Informed that the brake issue had been repaired, the pilot flew the airplane from KPIE to Cleveland-Hopkins International Airport (KCLE) on Sept. 22 and back to KPIE on Sept. 23, 2018. On both flights, he had again experienced no braking with the normal system during landing and he had switched to emergency brakes to stop the airplane.

On all four flights, his copilot was the owner of Air America Flight Services. The pilot said he was not aware that his copilot was not qualified in the airplane.

The NTSB determined that the probable cause of the accident was “the operator's decision to allow a flight in an airplane with known, unresolved maintenance discrepancies, and the flight crew's failure to properly configure the airplane in a way that would have allowed the emergency or parking brake systems to stop the airplane during landing.”

Safety board investigators did a good job of finding out the technical reasons for the brake malfunction and they properly found operator decisions and crew actions to be the cause of the accident. They did not quite penetrate the personal and family dynamic going on between the pilots and mechanics involved. For example, the DOM said the fact that his father took the airplane without consulting him “was a source of friction between us.” The reasons the pilots took the actions they did aren’t clear, and we are left with some unanswered questions.

Why did the company owner believe that the normal brakes would work despite all evidence to the contrary? Why did he not move the brake system switch to “#2/OFF” after landing when it became apparent the normal brakes were not working? Why did the pilot who flew the last four flights before the accident decide not to fly on the date of the accident? Why did the new PIC accept the inversion of the normal command gradient between the pilot-in-command and his copilot? Why did that pilot not ask pointed questions about the MEL sticker on the brake switch, and why did he not just request an ILS approach to the other runway at Greenville when he found out the airplane was not RNAV-capable?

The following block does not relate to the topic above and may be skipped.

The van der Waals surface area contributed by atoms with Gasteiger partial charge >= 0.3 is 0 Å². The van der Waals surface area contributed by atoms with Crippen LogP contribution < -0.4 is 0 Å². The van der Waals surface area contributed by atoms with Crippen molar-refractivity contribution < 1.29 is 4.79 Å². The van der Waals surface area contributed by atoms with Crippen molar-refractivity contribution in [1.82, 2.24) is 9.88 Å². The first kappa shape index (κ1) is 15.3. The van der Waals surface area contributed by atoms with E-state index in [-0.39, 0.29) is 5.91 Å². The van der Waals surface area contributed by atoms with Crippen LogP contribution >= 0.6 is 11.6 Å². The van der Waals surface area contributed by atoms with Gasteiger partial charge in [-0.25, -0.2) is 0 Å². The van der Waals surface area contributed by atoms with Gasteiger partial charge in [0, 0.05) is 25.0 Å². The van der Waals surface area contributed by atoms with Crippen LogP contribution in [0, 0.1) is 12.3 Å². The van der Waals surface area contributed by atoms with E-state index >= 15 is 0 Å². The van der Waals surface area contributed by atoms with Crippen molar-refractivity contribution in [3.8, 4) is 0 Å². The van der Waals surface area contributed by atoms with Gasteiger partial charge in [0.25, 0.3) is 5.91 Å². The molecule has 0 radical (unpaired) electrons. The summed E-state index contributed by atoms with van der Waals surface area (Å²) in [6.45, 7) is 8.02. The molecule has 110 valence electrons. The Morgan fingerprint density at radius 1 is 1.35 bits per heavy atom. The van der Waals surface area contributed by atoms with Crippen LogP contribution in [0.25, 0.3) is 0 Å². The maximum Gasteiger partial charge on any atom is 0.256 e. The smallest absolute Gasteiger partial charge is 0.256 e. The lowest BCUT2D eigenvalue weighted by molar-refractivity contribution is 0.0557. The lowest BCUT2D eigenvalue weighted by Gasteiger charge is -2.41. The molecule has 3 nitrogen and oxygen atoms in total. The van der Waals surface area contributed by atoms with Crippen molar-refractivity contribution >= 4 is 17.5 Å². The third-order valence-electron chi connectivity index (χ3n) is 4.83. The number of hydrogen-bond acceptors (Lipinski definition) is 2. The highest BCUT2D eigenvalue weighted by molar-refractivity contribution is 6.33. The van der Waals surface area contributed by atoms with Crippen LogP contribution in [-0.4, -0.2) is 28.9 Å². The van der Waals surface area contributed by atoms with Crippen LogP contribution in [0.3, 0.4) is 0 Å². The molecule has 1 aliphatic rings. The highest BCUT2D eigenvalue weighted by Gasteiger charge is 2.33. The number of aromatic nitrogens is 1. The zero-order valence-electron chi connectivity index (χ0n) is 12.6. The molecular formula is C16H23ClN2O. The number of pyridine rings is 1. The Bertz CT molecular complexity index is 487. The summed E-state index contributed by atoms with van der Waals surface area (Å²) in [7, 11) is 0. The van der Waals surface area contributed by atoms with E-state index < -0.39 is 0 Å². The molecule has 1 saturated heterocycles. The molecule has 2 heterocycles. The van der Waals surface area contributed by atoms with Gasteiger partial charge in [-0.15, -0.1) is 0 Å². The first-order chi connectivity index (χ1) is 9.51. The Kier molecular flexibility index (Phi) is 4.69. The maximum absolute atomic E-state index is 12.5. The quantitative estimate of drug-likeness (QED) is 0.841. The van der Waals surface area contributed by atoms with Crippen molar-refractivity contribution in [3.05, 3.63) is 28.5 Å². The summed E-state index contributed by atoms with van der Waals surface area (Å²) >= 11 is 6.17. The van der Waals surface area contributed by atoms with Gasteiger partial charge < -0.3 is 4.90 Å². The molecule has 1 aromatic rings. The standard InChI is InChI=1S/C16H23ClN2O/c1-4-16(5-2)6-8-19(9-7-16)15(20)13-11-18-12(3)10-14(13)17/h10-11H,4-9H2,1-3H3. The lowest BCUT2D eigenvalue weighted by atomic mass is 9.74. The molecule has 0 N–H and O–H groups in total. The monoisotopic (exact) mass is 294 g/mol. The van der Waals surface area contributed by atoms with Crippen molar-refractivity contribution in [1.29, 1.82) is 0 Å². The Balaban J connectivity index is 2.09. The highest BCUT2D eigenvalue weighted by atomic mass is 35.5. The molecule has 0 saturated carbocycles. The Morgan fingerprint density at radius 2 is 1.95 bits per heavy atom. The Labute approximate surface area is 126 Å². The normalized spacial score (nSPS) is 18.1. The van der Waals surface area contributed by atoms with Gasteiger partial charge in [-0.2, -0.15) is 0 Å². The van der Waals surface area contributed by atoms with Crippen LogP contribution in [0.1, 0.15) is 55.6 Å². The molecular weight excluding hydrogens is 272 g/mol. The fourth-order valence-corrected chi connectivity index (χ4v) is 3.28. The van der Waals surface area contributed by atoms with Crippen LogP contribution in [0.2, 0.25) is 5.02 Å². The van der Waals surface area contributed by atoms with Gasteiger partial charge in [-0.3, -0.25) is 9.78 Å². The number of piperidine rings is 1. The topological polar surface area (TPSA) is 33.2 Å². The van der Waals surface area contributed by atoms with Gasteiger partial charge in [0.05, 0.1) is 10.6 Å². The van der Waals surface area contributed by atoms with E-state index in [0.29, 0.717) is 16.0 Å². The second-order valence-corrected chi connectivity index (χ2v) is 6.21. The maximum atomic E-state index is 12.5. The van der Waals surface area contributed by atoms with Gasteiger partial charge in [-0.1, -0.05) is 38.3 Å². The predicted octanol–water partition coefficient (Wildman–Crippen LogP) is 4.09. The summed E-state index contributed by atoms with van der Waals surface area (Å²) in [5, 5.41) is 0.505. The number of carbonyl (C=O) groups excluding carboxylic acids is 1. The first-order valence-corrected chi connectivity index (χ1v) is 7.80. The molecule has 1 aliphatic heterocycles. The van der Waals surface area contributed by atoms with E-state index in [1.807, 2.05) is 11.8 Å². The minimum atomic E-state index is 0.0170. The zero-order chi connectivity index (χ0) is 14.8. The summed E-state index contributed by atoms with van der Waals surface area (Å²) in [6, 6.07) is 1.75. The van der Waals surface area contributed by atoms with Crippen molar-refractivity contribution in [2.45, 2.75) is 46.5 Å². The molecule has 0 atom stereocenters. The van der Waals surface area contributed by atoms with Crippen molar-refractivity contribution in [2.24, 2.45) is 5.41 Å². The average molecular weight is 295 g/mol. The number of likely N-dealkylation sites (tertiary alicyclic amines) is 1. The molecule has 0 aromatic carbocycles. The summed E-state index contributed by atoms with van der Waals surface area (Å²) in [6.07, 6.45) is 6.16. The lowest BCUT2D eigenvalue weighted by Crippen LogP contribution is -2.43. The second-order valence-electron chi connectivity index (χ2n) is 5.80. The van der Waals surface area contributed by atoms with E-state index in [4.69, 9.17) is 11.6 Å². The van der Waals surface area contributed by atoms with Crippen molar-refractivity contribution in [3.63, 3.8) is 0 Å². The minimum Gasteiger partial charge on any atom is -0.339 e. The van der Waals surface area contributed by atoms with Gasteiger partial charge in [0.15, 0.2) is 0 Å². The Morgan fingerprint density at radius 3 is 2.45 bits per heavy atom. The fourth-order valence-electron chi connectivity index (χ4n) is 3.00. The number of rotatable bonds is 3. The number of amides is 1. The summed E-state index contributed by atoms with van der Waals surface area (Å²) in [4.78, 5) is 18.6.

We can guess at the answers to these questions, but we don’t know for sure.

A friend of the company owner was quoted in a local newspaper as saying that the owner loved aviation and wanted to leave his charter company as a legacy to his sons. Unfortunately, as a result of his actions, the company had to surrender its Part 135 certificate a few days after the accident.

When the NTSB finds new safety issues, it writes recommendations to address them. The board wrote no new recommendations in this case. The requirement for PICs to ensure the airworthiness of their aircraft and to be familiar with all available information about their planned flights is already stated in FAR Part 91.7 and 91.103. The fact that the PIC of a turbojet aircraft must be fully type=rated is already a requirement under Part 61.31.

The two people who are entirely free of culpability for this imminently avoidable accident are the severely injured passengers. They had a right to believe that when the FAA certified the operator for Part 135 operation, they could expect the company to observe all the rules put in place to ensure their safety. They found out that sometimes the FAA does not remove a Part 135 certificate until after an accident happens.

If there is a lesson to be learned from this accident, it is one for charter passengers. Careful due diligence is a must before they choose a charter operator.

See Unable To Stop, Part 1, Falcon 50 Brake Malfunction, at https://aviationweek.com/business-aviation/unable-stop-part-1-falcon-50-brake-malfunction

Roger Cox

A former military, corporate and airline pilot, Roger Cox was also a senior investigator at the NTSB. He writes about aviation safety issues.